Researchers and policymakers who use CDoH frameworks differ in their views on the inevitability, mutability, and necessity of replacing contemporary forms of corporate-dominated capitalism with other political and economic systems. But most agree that improving public health and health equity will require significant changes in the structures, norms, rules, and practices that now sustain business activities. Furthermore, most agree that the neoliberal argument, that the invisible hands of free markets are self-regulating mechanisms that will ultimately best balance supply and demand and produce what people want and need, does not describe the world in the early 21st century. CDoH can provide a framework for researchers and practitioners with varying political and ideological stances to overcome unproductive and polarizing conflicts that “gridlock” action, making it possible to advance empirical investigations and test interventions designed to reduce harmful commercial influences on health.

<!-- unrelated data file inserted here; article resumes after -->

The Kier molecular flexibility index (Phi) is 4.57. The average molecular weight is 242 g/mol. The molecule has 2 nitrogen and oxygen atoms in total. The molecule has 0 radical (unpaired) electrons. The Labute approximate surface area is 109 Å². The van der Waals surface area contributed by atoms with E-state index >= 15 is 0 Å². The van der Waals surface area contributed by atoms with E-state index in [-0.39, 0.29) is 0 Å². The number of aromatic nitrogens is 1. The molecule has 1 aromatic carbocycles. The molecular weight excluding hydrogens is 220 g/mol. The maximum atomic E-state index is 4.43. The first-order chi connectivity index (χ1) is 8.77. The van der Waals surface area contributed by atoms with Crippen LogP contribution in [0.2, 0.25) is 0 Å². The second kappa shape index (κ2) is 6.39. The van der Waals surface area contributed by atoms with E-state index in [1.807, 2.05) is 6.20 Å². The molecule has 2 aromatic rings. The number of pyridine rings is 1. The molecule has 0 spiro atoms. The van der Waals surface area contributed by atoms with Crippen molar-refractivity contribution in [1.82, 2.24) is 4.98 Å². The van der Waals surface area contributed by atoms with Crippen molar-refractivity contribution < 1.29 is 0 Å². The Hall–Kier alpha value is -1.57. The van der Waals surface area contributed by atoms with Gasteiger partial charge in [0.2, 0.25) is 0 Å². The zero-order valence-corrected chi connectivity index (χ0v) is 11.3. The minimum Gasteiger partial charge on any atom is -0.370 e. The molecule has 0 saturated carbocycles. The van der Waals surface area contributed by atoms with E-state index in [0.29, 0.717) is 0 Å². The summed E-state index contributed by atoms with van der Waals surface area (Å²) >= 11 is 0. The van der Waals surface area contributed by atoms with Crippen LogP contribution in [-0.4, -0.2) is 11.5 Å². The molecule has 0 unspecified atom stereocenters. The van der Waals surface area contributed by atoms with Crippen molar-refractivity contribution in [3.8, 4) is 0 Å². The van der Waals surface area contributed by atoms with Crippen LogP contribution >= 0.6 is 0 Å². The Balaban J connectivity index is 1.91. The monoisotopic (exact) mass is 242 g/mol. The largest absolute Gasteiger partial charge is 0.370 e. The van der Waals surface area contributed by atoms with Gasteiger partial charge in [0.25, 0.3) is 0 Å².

For the past 2 centuries, public health progress has depended on alliances among social reformers, health professionals, researchers, and social movements. To craft such relationships to take on CDoH will require new skills, organizational forms, and forums for developing and testing strategies. Applying these lessons to the 21st century has the potential to strengthen public health’s capacity to tackle CDoH as one of the fundamental causes of the world’s most serious health, social, and environmental problems.

ACKNOWLEDGMENTS

The convenings that produced this work were funded by a planning grant from the Canadian Institutes of Health Research.

We thank Julianne Piper and Samantha Goulding for administrative and research support for this project.

Note. The opinions expressed in this article are the views of the authors and not their employers or funders.

CONFLICTS OF INTEREST

The authors have no conflicts of interest to disclose.

HUMAN PARTICIPANT PROTECTION

No protocol approval was necessary for this study because no human participants were involved.